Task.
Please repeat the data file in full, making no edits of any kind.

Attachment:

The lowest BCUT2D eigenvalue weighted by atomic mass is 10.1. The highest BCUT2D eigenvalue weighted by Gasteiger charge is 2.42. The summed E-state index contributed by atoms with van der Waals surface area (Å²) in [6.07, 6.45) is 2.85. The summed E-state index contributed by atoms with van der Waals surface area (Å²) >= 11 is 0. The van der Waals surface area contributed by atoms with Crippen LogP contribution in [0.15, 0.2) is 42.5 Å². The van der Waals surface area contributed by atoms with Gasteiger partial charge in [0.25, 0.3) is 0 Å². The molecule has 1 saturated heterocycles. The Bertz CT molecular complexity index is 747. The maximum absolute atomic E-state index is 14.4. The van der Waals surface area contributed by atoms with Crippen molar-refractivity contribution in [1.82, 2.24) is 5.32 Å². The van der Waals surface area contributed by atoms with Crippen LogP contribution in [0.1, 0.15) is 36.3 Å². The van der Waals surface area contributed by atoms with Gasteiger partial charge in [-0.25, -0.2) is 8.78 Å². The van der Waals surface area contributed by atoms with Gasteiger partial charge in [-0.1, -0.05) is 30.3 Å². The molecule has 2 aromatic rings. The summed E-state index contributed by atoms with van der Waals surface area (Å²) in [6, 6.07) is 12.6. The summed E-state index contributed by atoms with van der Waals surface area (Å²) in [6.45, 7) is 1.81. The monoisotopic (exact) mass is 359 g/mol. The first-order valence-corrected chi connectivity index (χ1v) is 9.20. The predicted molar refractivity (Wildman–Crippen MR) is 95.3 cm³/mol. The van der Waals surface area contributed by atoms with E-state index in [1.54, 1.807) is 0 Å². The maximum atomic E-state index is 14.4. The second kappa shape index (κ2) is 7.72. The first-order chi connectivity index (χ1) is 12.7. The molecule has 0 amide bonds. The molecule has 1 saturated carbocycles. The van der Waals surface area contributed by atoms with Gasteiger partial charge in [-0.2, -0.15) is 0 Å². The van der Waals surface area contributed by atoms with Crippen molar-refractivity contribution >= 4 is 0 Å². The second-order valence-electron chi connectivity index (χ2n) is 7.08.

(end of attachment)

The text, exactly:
The lowest BCUT2D eigenvalue weighted by atomic mass is 10.1. The highest BCUT2D eigenvalue weighted by Gasteiger charge is 2.42. The summed E-state index contributed by atoms with van der Waals surface area (Å²) in [6.07, 6.45) is 2.85. The summed E-state index contributed by atoms with van der Waals surface area (Å²) >= 11 is 0. The van der Waals surface area contributed by atoms with Crippen LogP contribution in [0.15, 0.2) is 42.5 Å². The van der Waals surface area contributed by atoms with Gasteiger partial charge in [0.25, 0.3) is 0 Å². The molecule has 1 saturated heterocycles. The Bertz CT molecular complexity index is 747. The maximum absolute atomic E-state index is 14.4. The van der Waals surface area contributed by atoms with Crippen molar-refractivity contribution in [1.82, 2.24) is 5.32 Å². The van der Waals surface area contributed by atoms with Crippen LogP contribution in [0.1, 0.15) is 36.3 Å². The van der Waals surface area contributed by atoms with Gasteiger partial charge in [-0.25, -0.2) is 8.78 Å². The van der Waals surface area contributed by atoms with Gasteiger partial charge in [-0.1, -0.05) is 30.3 Å². The molecule has 2 aromatic rings. The summed E-state index contributed by atoms with van der Waals surface area (Å²) in [6, 6.07) is 12.6. The summed E-state index contributed by atoms with van der Waals surface area (Å²) in [6.45, 7) is 1.81. The monoisotopic (exact) mass is 359 g/mol. The first-order valence-corrected chi connectivity index (χ1v) is 9.20. The predicted molar refractivity (Wildman–Crippen MR) is 95.3 cm³/mol. The van der Waals surface area contributed by atoms with E-state index in [1.54, 1.807) is 0 Å². The maximum atomic E-state index is 14.4. The second kappa shape index (κ2) is 7.72. The first-order chi connectivity index (χ1) is 12.7. The molecule has 0 amide bonds. The molecule has 1 saturated carbocycles. The van der Waals surface area contributed by atoms with Gasteiger partial charge in [-0.2, -0.15) is 0 Å². The van der Waals surface area contributed by atoms with Crippen molar-refractivity contribution >= 4 is 0 Å². The second-order valence-electron chi connectivity index (χ2n) is 7.08.